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THE MIDDLEPORT Pottery, home of Burleigh Ware and known for many years as the ‘Model Pottery of Staffordshire’, is one of the most remarkable gems of Grade II listed industrial architecture in the Potteries. It has the Victorian lot: cobbled alleys the width of a mews leading down to the Mersey and Trent Canal, the giant old listed fissured bottle oven built into the factory walls, the directors’ office left totally intact with its two sloping desks and a cupboard full of dozens of notebooks noting in fine handwriting all the coloured glazes ever used by Burleigh and sheaves of handpainted designs. There is a bath-house, complete with its rolltop bath, installed by benevolent employers for those “working in the lead”, Burleigh’s priceless collection of copperplate engravings going back to the founding of the factory in 1862 as Burgess & Leigh, and most sensationally the mould room, with 15,000 master moulds of every piece of earthenware made by the factory since the 19th century.

And it is still an independent working factory, bought in 1999 by William and Rosemary Dorling, a remarkable entrepreneurial couple who put up everything they owned to save the Middleport factory from receivership and who have renamed the firm Burgess, Dorling & Leigh.

So, from the ordinary papers, notebooks and battered leatherbound ledgers of Burgess & Leigh comes the story of five generations of the Leigh family, sole owners of the pottery from 1912 until 1999, a story which offers a remarkable view of the traditional manufacturing process and the working life of a respectable ‘potbank’ founded in 1862 by solid sons of Stoke. One was a money man, Frederick Rathbone Burgess and the other was a potter man, William Leigh, whose modest aims were “good products at a fair price”.

Julie McKeown, former curator of the Sir Henry Doulton Gallery and a historical researcher for pottery manufacturers, latterly in the Spode Museum, has done a masterly piece of research in this book. Its seven chapters include notes on the company’s earlier domestic and table- and toilet wares, decorated with popular underglaze blue transfer printed patterns, such as Asiatic Pheasant, the influence of Edmund Leigh MP, a member of the influential Burslem Association for the Prosecution of Felons, who in 1903 launched the worldwide company brand name by which the firm’s products are known today: “Burleigh Ware is all over the Globe” ran the slogan.

One of the most productive times for Burgess & Leigh was the period between the wars from 1919 to 1939 when, alongside the popular blue printed patterns like Dillwyn Willow and Bluebird, the pottery went Burleigh Art Deco, hiring Charlotte Rhead in 1927, by then a top tube-line designer. Charlotte, it is noted, accompanied by her small dog and wearing a clean smock that she had designed and embroidered herself, was given a large room where she could work and supervise the other tube-liners. One of Charlotte’s highly coloured patterns around 1928 was the wild, wild yellow and coral Carnival, introduced in an attempt to dim Clarice’s Bizarre star.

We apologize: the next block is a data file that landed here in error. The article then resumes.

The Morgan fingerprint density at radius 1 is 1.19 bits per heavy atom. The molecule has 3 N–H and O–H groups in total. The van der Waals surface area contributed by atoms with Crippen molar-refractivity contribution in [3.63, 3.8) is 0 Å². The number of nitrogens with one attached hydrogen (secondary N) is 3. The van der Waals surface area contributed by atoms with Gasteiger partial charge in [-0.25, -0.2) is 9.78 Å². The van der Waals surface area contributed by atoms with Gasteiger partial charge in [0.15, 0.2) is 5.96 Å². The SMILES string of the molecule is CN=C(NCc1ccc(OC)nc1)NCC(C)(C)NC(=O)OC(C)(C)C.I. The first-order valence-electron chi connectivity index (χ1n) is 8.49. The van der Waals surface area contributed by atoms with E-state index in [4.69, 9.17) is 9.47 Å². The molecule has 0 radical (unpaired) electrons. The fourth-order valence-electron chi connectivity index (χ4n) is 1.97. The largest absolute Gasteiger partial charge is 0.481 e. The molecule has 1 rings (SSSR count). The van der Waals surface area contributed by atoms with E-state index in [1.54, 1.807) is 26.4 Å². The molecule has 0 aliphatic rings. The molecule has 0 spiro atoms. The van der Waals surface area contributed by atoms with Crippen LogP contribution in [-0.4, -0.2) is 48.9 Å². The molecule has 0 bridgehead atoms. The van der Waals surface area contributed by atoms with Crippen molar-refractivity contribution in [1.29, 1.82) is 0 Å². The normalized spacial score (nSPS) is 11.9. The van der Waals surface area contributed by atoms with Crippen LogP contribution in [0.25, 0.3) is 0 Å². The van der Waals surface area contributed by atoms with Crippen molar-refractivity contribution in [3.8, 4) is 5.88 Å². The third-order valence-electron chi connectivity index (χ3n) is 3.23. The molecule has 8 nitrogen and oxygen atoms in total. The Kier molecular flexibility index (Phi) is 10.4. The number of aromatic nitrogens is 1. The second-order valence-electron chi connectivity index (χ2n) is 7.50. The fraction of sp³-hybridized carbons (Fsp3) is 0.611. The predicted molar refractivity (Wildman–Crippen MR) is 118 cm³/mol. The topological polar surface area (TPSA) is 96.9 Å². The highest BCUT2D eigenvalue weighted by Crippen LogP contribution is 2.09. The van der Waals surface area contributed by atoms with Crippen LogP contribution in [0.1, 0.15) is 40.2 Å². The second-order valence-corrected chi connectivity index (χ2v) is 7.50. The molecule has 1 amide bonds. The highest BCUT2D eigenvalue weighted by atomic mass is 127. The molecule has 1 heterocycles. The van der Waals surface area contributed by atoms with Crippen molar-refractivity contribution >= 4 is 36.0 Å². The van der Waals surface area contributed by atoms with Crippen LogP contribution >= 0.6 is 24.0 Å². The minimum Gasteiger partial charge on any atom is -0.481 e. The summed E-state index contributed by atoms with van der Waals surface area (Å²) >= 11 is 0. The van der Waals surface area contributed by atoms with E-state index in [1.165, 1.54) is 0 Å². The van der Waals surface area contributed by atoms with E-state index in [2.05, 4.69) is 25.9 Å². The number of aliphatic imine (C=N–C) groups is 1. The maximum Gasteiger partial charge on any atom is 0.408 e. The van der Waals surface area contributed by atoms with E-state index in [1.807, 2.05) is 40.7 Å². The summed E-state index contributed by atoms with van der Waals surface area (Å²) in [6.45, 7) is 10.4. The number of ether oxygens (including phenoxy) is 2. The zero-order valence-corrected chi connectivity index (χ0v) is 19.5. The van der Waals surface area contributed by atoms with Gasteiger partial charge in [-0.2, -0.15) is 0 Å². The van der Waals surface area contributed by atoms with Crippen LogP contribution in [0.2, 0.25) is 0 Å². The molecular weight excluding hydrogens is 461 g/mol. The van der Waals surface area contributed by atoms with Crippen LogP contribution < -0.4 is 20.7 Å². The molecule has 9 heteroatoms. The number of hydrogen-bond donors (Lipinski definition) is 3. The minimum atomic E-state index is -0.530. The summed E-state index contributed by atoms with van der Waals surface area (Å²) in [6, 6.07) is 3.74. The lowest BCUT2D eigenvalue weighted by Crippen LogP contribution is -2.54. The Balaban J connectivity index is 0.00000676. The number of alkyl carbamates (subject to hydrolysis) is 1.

In this chapter too are the flower jugs modelled by Charles Wilkes and Ernest Bailey. The post-war period saw the New Look or the ‘Contemporary’ style, showcased at the 1951 Festival of Britain and which was beginning to be readily accepted by an increasingly affluent and independent public, with Burgess & Leigh producing new designs to tempt young homemakers. One of the most successful of these and one which typifies 1950s design was Harold Bennett’s inspired black and white Fantasia pattern of overlapping flasks, pots, cups and bowls, block-coloured in black and which the pattern book simply describes as bottles.

The last two chapters deal with the introduction in 1968 of the most popular of the blue and white Burleigh patterns, Calico, which walks off the shelves and into the glossies and the story of the fight to save the Middleport Pottery. Saved for sure but now the fight is on to restore and preserve the Grade II listed Victorian working pottery that is bang in the middle of a site designated as a regeneration area; grant funding is dribbling in here for what has to be a tourist heritage winner.

With a full section of marks, patterns and Charlotte Rhead patterns, this is a remarkable story of a remarkable pottery in which the pug, the jolly, the monkey’s tail, the whirley, the tommy stick, the dobby, the fettler, the sherd-ruck, the diddler, the bung and the potter’s rot all combine, by hand, to turn clay into tableware, using the traditional styles and skills of English pottery manufacture and which, by its association with blue and white printed ware, earned Burgess & Leigh such a fine reputation. Buy this book and visit the place. It’s magical.